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Crude falls as weekly jobless claims exceed market expectations

By Investing.comCommoditiesJan 31, 2013 06:18PM GMT Add a Comment
 
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Investing.com - Crude oil futures fell in U.S. trading on Thursday after weekly jobless claims exceeded expectations.

Crude falls as weekly jobless claims exceed market expectations
On the New York Mercantile Exchange, light, sweet crude futures for delivery in March traded at USD97.53 a barrel on Thursday, down 0.42%, off from a session high of USD98.12 and up from an earlier session low of USD96.85.

Oil prices fell after the U.S. Department of Labor reported that the number of individuals filing for initial jobless benefits last week rose by 38,000 to 368,000, compared to expectations for an increase of 20,000 to 350,000.

Personal incomes in the U.S., meanwhile, jumped 2.6% in December, the largest increase in eight years.

The Bureau of Labor Statistics will release the January jobs report on Friday, though investors largely avoided oil before then.

The commodity continued to come under pressure from official supply data.

The U.S. Energy Information Administration said in its weekly report that U.S. crude oil inventories rose by 5.9 million barrels in the week ended Jan. 25 compared to expectations for an increase of 2.58 million barrels.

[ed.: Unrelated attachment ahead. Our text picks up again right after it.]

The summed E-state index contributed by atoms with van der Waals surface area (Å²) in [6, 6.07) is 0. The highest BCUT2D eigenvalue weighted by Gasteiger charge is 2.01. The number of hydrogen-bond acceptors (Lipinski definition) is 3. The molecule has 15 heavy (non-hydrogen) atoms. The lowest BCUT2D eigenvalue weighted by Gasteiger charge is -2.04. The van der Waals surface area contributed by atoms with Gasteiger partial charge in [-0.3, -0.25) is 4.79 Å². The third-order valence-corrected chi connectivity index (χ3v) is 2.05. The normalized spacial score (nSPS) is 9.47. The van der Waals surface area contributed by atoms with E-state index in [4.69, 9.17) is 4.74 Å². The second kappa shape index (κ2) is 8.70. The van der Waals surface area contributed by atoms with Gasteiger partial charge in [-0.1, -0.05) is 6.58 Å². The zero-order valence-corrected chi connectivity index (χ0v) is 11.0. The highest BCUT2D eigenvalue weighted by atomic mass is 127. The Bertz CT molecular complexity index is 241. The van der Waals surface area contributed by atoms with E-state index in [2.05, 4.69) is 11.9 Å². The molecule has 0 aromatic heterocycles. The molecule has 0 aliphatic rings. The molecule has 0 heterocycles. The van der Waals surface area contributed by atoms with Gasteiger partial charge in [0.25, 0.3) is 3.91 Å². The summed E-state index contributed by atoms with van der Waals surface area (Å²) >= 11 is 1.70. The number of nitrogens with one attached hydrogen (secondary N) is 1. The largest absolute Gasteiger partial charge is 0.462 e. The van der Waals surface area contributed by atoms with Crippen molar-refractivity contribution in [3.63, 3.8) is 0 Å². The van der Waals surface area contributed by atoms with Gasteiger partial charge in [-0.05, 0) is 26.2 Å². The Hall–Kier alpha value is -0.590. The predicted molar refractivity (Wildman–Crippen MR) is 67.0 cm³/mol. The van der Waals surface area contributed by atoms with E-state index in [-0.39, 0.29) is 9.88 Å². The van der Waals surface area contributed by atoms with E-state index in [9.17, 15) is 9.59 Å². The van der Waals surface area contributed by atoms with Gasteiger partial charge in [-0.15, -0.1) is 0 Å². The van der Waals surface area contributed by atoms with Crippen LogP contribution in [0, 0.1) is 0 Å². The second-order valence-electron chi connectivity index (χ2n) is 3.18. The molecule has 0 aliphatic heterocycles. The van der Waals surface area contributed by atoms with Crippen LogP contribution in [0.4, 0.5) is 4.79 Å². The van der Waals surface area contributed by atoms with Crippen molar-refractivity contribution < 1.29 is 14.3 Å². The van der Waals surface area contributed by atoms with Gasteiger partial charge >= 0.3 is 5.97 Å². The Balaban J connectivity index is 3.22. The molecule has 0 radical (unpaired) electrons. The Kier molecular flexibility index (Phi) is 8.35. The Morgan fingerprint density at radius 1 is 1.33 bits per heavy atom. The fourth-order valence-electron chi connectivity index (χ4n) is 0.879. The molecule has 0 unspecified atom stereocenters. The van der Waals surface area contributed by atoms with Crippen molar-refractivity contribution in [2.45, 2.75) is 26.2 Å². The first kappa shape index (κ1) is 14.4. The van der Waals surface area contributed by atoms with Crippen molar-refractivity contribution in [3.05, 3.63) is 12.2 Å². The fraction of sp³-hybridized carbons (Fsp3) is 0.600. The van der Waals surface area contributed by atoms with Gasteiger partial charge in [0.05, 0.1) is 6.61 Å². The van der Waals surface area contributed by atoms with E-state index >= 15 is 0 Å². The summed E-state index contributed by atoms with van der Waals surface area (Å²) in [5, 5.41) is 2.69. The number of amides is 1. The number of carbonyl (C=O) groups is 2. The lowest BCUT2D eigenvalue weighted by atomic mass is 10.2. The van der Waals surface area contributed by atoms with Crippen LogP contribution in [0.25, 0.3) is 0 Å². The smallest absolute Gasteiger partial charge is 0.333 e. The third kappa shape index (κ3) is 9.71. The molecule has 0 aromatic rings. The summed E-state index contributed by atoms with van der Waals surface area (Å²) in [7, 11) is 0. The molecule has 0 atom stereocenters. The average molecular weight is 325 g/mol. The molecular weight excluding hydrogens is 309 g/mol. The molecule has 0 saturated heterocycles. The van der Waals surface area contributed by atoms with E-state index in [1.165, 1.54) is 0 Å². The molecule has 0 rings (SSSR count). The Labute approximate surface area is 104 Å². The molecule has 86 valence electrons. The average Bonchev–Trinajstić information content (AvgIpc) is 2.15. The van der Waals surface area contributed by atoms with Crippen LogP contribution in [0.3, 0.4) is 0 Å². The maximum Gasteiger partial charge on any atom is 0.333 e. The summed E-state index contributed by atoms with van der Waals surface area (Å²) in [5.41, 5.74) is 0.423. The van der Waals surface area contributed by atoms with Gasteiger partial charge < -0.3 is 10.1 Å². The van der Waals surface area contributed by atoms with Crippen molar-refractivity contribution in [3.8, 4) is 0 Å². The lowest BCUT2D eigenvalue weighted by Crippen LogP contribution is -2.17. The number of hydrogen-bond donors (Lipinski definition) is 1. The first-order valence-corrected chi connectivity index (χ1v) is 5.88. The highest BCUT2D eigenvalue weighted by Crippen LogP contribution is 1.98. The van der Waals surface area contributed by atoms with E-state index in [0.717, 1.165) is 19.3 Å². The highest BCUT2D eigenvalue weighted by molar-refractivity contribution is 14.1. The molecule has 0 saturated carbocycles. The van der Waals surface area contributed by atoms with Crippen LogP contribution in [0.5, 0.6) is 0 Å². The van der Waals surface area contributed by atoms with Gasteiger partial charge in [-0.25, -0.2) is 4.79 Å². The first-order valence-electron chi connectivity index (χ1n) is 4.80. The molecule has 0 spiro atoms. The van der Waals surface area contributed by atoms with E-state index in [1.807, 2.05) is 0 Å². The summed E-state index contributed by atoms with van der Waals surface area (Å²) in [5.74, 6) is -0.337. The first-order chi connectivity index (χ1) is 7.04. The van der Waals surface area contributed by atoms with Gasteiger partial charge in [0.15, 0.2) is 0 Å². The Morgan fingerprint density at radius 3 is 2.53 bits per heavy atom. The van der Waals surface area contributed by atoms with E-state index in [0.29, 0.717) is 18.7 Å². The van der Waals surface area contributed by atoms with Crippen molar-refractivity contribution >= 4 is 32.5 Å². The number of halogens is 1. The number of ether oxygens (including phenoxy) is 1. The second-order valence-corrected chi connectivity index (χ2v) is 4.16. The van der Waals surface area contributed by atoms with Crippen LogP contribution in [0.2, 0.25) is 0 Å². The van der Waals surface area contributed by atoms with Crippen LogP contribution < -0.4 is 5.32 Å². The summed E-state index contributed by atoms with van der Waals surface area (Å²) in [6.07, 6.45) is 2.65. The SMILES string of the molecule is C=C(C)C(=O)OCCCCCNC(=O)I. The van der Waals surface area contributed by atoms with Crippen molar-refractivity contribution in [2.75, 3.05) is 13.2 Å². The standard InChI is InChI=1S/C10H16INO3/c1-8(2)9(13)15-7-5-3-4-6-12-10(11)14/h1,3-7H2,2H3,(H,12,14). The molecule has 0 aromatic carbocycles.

Total U.S. crude oil inventories stood at 369.1 million barrels as of last week.

The report also showed that total motor gasoline inventories decreased by 1 million barrels, compared to expectations for a decline of 100,000 barrels.

Investors weren't expecting prices to fall too far, as a government report revealing the country's gross domestic product contracted in the fourth quarter also showed underlying improvements taking place.

On Wednesday, the Commerce Department reported that the U.S. gross domestic product contracted for the first time since the second quarter of 2009 in the three months ending December, shrinking by 0.1%.

Economists were expecting the U.S. economy to grow 1.1% after a 3.1% expansion in the preceding quarter.

A 6.6% decline in government spending and a noted decline in private inventories contributed to the contraction.

The report did reveal parts of the economy were firming, however.
Consumer spending rose by 2.2% and business investment was 8.8% higher in the fourth quarter of last year.

Elsewhere on the ICE Futures Exchange, Brent oil futures for March delivery were up 0.51% at USD115.48 a barrel, up USD17.95 from its U.S. counterpart.









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